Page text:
“I just can’t imagine my life not helping others. It’s a huge part of my life, it’s become who I am,” says Brooke Harrison. Photo: Contributed
A young Anglican who has been raising money for various causes since she was six years old was among the recipients of this year’s Top 20 under 20 in Canada.
“I was completely shocked. It was very humbling,” said Brooke Harrison, a member of the youth choir at Trinity Anglican Church in Aurora, Ont. Harrison was chosen from about 600 applicants.
A program of Youth in Motion, the award honours Canadians under the age of 20 who have demonstrated “a significant level of innovation, leadership and achievement.” Youth In Motion is a national charitable organization whose purpose is to “develop and implement dynamic programs for youth.” Apart from a $5,000 scholarship, awardees get paired with an Order of Canada mentor.
Harrison said she learned about compassion and empathy at an early age. At age 6 she wanted to help her cousin, Julianna, who was diagnosed with leukemia. “I was convinced the doctors weren’t doing their jobs. I didn’t see her getting any better,” she said. She decided to raise money by writing short stories and selling them to her parents for nickels and dimes. Her donations were sent to the Leukemia and Lymphoma Society of Canada for childhood leukemia research.
Sensing that their young daughter was serious about her goal, her parents – Dale and Gina – helped Harrison come up with an idea that combined her interests in “baking, cooking and eating.” At the age of 8 she published Cookin’ in Brooke’s Kitchen, a 117 double-sided page cookbook featuring recipes from family and friends that sold for $10 each. A second edition was published when she turned 11 – all 5,000 copies of them printed for free by a charitable printer and sold for $15 each.The two volumes raised $60,000 towards leukemia research. “More importantly, my cousin is now cancer-free,” said Harrison.
She later founded the Youth Advisory Council for the Philip Aziz Centre, a non-profit, home hospice program in Toronto for people living with cancer, HIV/AIDS and other life-limiting illnesses. Harrison and some of her classmates from Aurora High School raised nearly $150,000 for the Centre’s programs assisting the children and families of the clients.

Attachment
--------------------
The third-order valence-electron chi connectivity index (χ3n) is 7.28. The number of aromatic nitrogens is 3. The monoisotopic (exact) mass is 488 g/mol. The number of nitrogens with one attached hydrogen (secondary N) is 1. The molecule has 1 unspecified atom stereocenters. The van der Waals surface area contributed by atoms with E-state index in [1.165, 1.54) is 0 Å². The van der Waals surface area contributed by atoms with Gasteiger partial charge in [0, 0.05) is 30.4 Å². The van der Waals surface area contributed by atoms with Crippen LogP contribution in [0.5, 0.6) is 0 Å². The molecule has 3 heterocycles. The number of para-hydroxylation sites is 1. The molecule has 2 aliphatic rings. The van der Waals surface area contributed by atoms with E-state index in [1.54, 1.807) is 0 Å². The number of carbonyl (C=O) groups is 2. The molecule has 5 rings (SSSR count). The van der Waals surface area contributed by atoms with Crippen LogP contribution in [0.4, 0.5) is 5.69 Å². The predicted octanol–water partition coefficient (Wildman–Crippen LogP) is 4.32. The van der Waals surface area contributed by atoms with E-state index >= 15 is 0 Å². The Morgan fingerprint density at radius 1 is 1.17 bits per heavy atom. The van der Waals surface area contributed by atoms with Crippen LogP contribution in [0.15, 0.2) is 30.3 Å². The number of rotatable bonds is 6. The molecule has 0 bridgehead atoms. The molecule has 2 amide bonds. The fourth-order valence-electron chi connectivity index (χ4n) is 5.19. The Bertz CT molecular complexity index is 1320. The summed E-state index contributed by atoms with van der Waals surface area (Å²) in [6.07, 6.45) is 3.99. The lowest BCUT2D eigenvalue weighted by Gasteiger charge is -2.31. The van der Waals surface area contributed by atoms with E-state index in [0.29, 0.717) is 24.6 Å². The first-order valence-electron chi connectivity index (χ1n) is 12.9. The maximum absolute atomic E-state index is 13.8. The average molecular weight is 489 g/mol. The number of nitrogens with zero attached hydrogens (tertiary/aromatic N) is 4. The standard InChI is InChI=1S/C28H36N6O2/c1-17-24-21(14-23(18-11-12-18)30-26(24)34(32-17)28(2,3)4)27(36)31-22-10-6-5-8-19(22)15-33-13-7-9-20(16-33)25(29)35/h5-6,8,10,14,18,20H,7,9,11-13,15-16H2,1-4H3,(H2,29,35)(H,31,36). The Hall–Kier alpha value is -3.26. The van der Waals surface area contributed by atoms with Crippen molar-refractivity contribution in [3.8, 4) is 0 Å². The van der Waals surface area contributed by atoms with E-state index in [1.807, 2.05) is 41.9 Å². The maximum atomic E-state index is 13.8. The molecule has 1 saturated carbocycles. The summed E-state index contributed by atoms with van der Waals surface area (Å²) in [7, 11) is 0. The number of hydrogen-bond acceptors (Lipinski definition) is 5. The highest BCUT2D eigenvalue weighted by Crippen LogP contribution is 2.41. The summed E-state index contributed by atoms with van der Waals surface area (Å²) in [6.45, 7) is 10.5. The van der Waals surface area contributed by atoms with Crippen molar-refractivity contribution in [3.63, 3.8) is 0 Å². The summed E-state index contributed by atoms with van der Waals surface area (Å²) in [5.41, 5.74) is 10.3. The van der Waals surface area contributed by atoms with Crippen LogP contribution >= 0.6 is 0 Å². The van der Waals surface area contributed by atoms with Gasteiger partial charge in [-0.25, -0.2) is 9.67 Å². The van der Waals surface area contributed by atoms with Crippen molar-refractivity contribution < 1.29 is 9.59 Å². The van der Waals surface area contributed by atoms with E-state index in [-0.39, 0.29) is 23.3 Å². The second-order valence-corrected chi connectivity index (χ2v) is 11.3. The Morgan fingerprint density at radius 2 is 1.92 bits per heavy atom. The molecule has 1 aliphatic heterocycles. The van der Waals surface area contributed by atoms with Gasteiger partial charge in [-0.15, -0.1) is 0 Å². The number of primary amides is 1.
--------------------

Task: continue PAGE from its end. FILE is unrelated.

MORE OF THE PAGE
In 2010, the Greater Toronto chapter of the Association of Fundraising Professionals recognized Harrison with its youth philanthropy award.
Last year, after hearing National Indigenous Anglican Bishop Mark MacDonald speak about the plight of aboriginal children in the North, Harrison said she couldn’t sleep. MacDonald had talked about how all the aboriginal people of Canada put together would constitute one of the poorest nations in the world. It was “a really profound statement that just got to me,” she said. “I had no idea this was happening…that children weren’t getting the proper education, they didn’t have beddings to sleep on.”
Harrison decided to ask friends and family for donations of backpacks, toys and school supplies for aboriginal children in need. She connected with the North-South Partnership for Children, which agreed to distribute the donations and invited her to also help out with new or used clothing, beddings and running shoes – items on people’s wish lists. (North-South Partnership is composed of philanthropic groups, universities and private citizens in Southern Ontario and 30 remote first Nations communities in northwestern Ontario.)
Harrison sent an “SOS” to friends and family and was bombarded with donations. “Our living-dining room was covered with boxes from floor to ceiling; our poor dog couldn’t walk around. The basement was full,” she said.
The Ontario Provincial Police helped transport three trailer loads of donations valued at $100,000. It was a 22-hour journey by land from Aurora to Sioux Lookout and by plane to remote communities. Harrison wasn’t in the trip but she got to see the smile on children’s faces from photographs sent to her. “They were more than I could ask for. They were just awesome,” she said.
Harrison and other volunteers are now collecting sports equipment for aboriginal youth in Summer Beaver, Ont., and donations are starting to pile up in her family’s living room once again. Her parents are now used to it. Harrison’s brother, Jordyn, has his own charitable group, Kids to Kids, which provides backpacks or duffle bags filled with back-to-school items for children in need across Ontario. “My parents are amazing. They raised both my brother and I to be really caring and empathetic people,” said Harrison, adding that their support has made all their work possible.
This fall, Harrison is bound for King’s University College at the University of Western Ontario and in what is a natural progression of her interest in philanthropic work she will be studying social justice and peace studies. “I just can’t imagine my life not helping others. It’s a huge part of my life, it’s become who I am,” she said.